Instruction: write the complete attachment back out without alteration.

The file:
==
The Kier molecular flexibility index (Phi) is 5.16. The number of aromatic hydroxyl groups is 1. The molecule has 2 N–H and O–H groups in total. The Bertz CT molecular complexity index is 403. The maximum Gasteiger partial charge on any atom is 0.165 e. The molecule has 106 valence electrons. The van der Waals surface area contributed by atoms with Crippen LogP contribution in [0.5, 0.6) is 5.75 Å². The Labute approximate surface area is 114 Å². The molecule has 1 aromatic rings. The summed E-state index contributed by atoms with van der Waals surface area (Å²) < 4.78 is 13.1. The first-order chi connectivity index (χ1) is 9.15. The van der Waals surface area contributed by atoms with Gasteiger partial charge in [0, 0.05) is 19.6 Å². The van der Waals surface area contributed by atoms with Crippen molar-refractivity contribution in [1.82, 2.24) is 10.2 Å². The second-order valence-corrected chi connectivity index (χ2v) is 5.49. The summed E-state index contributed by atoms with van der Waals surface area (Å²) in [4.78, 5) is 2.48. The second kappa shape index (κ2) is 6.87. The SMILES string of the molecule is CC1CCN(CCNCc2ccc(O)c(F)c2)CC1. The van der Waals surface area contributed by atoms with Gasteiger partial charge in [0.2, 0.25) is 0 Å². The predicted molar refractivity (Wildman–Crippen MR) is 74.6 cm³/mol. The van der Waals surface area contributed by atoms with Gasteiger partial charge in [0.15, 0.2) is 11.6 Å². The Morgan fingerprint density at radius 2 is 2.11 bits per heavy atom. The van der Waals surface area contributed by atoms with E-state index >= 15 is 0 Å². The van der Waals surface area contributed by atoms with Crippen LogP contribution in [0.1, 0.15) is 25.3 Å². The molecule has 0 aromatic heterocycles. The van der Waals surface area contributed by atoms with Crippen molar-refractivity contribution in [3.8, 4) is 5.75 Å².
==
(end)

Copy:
The Kier molecular flexibility index (Phi) is 5.16. The number of aromatic hydroxyl groups is 1. The molecule has 2 N–H and O–H groups in total. The Bertz CT molecular complexity index is 403. The maximum Gasteiger partial charge on any atom is 0.165 e. The molecule has 106 valence electrons. The van der Waals surface area contributed by atoms with Crippen LogP contribution in [0.5, 0.6) is 5.75 Å². The Labute approximate surface area is 114 Å². The molecule has 1 aromatic rings. The summed E-state index contributed by atoms with van der Waals surface area (Å²) < 4.78 is 13.1. The first-order chi connectivity index (χ1) is 9.15. The van der Waals surface area contributed by atoms with Gasteiger partial charge in [0, 0.05) is 19.6 Å². The van der Waals surface area contributed by atoms with Crippen molar-refractivity contribution in [1.82, 2.24) is 10.2 Å². The second-order valence-corrected chi connectivity index (χ2v) is 5.49. The summed E-state index contributed by atoms with van der Waals surface area (Å²) in [4.78, 5) is 2.48. The second kappa shape index (κ2) is 6.87. The SMILES string of the molecule is CC1CCN(CCNCc2ccc(O)c(F)c2)CC1. The van der Waals surface area contributed by atoms with Gasteiger partial charge in [0.2, 0.25) is 0 Å². The predicted molar refractivity (Wildman–Crippen MR) is 74.6 cm³/mol. The van der Waals surface area contributed by atoms with Gasteiger partial charge in [0.15, 0.2) is 11.6 Å². The Morgan fingerprint density at radius 2 is 2.11 bits per heavy atom. The van der Waals surface area contributed by atoms with E-state index >= 15 is 0 Å². The van der Waals surface area contributed by atoms with Crippen LogP contribution in [0.1, 0.15) is 25.3 Å². The molecule has 0 aromatic heterocycles. The van der Waals surface area contributed by atoms with Crippen molar-refractivity contribution in [3.8, 4) is 5.75 Å².